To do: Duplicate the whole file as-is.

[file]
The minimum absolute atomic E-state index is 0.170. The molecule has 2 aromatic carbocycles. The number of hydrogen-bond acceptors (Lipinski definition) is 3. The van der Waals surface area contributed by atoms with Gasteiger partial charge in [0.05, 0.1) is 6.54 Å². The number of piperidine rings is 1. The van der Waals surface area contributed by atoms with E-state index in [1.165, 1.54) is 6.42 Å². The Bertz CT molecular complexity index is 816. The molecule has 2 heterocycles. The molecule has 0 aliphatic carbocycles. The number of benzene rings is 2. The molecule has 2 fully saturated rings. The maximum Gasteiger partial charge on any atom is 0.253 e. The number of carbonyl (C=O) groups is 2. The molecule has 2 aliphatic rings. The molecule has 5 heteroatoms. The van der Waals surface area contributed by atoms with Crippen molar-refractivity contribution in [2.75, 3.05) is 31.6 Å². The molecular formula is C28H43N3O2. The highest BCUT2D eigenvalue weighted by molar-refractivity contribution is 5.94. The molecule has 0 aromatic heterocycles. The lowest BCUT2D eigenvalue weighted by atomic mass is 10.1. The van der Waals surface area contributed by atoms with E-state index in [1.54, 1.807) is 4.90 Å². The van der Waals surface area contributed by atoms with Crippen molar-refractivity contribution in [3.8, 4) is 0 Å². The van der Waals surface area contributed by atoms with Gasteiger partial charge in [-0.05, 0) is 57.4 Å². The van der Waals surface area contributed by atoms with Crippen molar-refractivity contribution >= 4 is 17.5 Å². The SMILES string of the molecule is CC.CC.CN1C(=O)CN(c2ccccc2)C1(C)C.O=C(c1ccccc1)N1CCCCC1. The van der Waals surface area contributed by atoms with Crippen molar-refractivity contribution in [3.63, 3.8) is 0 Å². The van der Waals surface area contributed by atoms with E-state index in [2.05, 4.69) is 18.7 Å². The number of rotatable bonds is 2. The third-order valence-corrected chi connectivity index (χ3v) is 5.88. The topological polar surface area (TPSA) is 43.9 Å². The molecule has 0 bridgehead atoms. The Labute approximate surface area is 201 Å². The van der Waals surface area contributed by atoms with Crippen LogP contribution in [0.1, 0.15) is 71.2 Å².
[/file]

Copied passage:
The minimum absolute atomic E-state index is 0.170. The molecule has 2 aromatic carbocycles. The number of hydrogen-bond acceptors (Lipinski definition) is 3. The van der Waals surface area contributed by atoms with Gasteiger partial charge in [0.05, 0.1) is 6.54 Å². The number of piperidine rings is 1. The van der Waals surface area contributed by atoms with E-state index in [1.165, 1.54) is 6.42 Å². The Bertz CT molecular complexity index is 816. The molecule has 2 heterocycles. The molecule has 0 aliphatic carbocycles. The number of benzene rings is 2. The molecule has 2 fully saturated rings. The maximum Gasteiger partial charge on any atom is 0.253 e. The number of carbonyl (C=O) groups is 2. The molecule has 2 aliphatic rings. The molecule has 5 heteroatoms. The van der Waals surface area contributed by atoms with Crippen molar-refractivity contribution in [2.75, 3.05) is 31.6 Å². The molecular formula is C28H43N3O2. The highest BCUT2D eigenvalue weighted by molar-refractivity contribution is 5.94. The molecule has 0 aromatic heterocycles. The lowest BCUT2D eigenvalue weighted by atomic mass is 10.1. The van der Waals surface area contributed by atoms with E-state index in [1.54, 1.807) is 4.90 Å². The van der Waals surface area contributed by atoms with Crippen molar-refractivity contribution in [3.8, 4) is 0 Å². The van der Waals surface area contributed by atoms with Gasteiger partial charge in [-0.05, 0) is 57.4 Å². The van der Waals surface area contributed by atoms with Crippen molar-refractivity contribution >= 4 is 17.5 Å². The SMILES string of the molecule is CC.CC.CN1C(=O)CN(c2ccccc2)C1(C)C.O=C(c1ccccc1)N1CCCCC1. The van der Waals surface area contributed by atoms with Crippen molar-refractivity contribution in [3.63, 3.8) is 0 Å². The van der Waals surface area contributed by atoms with E-state index in [2.05, 4.69) is 18.7 Å². The number of rotatable bonds is 2. The third-order valence-corrected chi connectivity index (χ3v) is 5.88. The topological polar surface area (TPSA) is 43.9 Å². The molecule has 0 bridgehead atoms. The Labute approximate surface area is 201 Å². The van der Waals surface area contributed by atoms with Crippen LogP contribution in [0.1, 0.15) is 71.2 Å².